Do student-defined learning issues increase quality and quantity of individual study?
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Number of pages
SourceAdvances in Health Sciences Education, 11, 4, (2006), pp. 337-348
Article / Letter to editor
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SW OZ BSI OE
Advances in Health Sciences Education
SubjectLearning and Plasticity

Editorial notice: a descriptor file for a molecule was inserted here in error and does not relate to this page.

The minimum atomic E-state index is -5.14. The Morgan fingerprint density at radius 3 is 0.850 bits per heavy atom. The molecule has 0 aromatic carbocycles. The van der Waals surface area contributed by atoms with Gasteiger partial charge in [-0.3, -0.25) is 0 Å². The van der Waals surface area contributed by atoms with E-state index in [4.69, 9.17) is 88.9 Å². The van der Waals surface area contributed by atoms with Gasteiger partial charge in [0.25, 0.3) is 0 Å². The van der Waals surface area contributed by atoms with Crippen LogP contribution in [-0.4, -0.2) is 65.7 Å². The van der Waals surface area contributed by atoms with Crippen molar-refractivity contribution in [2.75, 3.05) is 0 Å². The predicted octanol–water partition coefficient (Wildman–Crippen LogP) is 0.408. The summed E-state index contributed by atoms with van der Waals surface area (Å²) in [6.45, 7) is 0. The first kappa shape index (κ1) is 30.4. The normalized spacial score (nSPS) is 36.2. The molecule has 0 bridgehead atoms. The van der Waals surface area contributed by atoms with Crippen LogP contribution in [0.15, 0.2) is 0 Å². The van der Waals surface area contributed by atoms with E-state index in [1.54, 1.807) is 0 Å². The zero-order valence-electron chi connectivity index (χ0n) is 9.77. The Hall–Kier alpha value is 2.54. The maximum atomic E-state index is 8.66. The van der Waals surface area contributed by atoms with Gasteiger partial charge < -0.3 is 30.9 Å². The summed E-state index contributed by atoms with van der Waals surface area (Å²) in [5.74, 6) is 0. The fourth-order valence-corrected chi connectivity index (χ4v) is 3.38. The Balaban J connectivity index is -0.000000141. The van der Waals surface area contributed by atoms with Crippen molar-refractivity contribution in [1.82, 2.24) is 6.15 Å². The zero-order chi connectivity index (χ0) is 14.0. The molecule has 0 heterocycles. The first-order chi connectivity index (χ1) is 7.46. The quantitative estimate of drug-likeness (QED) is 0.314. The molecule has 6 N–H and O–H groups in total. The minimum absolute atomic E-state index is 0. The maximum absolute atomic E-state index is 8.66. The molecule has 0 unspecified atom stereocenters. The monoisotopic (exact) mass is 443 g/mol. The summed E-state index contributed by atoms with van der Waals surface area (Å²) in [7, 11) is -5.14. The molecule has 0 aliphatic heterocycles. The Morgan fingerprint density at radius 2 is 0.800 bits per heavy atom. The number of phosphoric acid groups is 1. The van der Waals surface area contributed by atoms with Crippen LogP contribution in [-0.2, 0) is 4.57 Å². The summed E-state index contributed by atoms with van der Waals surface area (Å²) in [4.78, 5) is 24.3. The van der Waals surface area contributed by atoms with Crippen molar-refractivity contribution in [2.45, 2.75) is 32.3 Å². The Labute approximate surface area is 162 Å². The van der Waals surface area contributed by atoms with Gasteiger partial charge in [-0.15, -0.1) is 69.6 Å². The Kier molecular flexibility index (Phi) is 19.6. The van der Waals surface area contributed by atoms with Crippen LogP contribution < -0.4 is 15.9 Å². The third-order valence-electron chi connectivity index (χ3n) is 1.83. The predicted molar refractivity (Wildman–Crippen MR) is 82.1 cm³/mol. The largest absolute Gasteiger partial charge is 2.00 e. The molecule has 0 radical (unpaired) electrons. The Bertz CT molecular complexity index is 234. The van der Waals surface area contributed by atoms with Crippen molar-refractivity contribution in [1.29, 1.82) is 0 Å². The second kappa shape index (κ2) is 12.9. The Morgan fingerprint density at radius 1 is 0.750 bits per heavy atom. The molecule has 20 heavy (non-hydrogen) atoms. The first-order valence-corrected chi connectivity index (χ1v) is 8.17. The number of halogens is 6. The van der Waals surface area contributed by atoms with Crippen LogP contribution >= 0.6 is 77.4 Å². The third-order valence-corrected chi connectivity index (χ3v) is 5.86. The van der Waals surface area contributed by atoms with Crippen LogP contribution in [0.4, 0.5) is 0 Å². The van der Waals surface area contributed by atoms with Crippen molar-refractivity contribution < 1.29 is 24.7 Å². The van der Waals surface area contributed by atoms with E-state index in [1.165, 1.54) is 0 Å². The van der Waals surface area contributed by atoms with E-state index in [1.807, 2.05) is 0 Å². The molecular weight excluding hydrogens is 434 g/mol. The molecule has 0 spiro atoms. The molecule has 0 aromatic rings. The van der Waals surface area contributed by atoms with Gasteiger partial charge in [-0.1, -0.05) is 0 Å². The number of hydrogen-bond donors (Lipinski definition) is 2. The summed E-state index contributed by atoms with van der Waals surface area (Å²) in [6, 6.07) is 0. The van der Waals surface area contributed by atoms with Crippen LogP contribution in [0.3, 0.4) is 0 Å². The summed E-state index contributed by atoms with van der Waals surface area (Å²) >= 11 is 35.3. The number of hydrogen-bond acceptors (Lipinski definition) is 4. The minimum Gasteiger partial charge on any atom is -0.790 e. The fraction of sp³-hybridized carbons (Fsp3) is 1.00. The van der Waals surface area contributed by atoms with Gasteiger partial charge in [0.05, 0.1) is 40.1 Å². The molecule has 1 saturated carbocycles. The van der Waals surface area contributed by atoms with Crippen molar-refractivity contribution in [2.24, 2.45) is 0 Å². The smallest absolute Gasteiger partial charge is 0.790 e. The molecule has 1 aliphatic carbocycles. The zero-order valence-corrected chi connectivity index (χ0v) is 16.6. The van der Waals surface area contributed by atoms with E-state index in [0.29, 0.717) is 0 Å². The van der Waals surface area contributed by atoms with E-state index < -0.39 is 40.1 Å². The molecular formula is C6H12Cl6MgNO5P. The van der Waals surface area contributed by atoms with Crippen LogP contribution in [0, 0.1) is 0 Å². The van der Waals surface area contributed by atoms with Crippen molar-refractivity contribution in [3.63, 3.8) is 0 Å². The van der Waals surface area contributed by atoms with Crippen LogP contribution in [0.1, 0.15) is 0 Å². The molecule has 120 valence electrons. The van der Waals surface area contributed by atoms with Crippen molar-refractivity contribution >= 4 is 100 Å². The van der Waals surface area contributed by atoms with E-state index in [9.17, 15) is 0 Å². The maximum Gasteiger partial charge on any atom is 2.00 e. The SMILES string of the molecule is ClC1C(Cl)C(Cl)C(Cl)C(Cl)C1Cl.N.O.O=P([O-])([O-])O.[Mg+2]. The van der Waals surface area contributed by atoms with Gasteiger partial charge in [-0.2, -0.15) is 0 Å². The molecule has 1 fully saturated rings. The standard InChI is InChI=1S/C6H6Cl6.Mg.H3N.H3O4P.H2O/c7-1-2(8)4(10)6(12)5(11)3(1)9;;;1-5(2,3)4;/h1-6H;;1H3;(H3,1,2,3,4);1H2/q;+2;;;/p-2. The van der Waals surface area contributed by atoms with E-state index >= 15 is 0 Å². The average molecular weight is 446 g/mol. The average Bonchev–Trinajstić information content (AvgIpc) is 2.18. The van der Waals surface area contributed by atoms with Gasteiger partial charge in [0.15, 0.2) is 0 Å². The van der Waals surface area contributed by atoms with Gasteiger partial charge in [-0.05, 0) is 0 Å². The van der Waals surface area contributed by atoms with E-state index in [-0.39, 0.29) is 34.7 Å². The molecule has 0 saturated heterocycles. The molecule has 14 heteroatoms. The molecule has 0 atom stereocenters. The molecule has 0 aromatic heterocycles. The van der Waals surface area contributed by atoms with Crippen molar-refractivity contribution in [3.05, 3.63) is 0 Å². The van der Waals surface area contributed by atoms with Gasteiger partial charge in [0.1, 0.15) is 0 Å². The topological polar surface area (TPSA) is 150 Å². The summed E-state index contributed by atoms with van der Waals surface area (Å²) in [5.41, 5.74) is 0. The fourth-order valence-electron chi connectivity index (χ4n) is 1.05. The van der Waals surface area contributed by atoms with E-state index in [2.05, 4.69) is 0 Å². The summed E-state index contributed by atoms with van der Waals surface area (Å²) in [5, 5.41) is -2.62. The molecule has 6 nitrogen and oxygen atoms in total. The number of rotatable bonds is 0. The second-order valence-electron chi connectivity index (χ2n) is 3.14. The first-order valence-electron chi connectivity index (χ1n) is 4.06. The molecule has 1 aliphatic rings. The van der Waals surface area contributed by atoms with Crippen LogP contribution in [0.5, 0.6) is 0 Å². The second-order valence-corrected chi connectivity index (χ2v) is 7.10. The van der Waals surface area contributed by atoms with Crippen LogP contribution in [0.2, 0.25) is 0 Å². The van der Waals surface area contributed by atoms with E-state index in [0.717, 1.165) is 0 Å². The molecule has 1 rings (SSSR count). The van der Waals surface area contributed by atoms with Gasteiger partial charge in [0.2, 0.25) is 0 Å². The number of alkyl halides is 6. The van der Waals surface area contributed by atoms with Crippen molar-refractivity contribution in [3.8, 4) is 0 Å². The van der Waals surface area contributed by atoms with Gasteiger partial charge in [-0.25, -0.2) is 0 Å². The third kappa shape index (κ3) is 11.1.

An experiment was conducted in the context of a problem-based learning course to investigate the influence of a learning-goal-free problem scenario on the quality and quantity of individual study. In half of the tutorial groups, the problem scenario was constructed in such a way that it provided useful learning issues (goal-specified condition), whereas in the other half of the tutorial groups, the problem scenario did not provide learning issues (goal-free condition). It was demonstrated that students in the goal-free condition read more articles, studied longer, and spent more time reporting the studied literature than their peers in the goal-specified condition. These findings suggest that the use of goal-free problems has a positive effect on the students’ individual study and the extensiveness of the tutorial group meeting.
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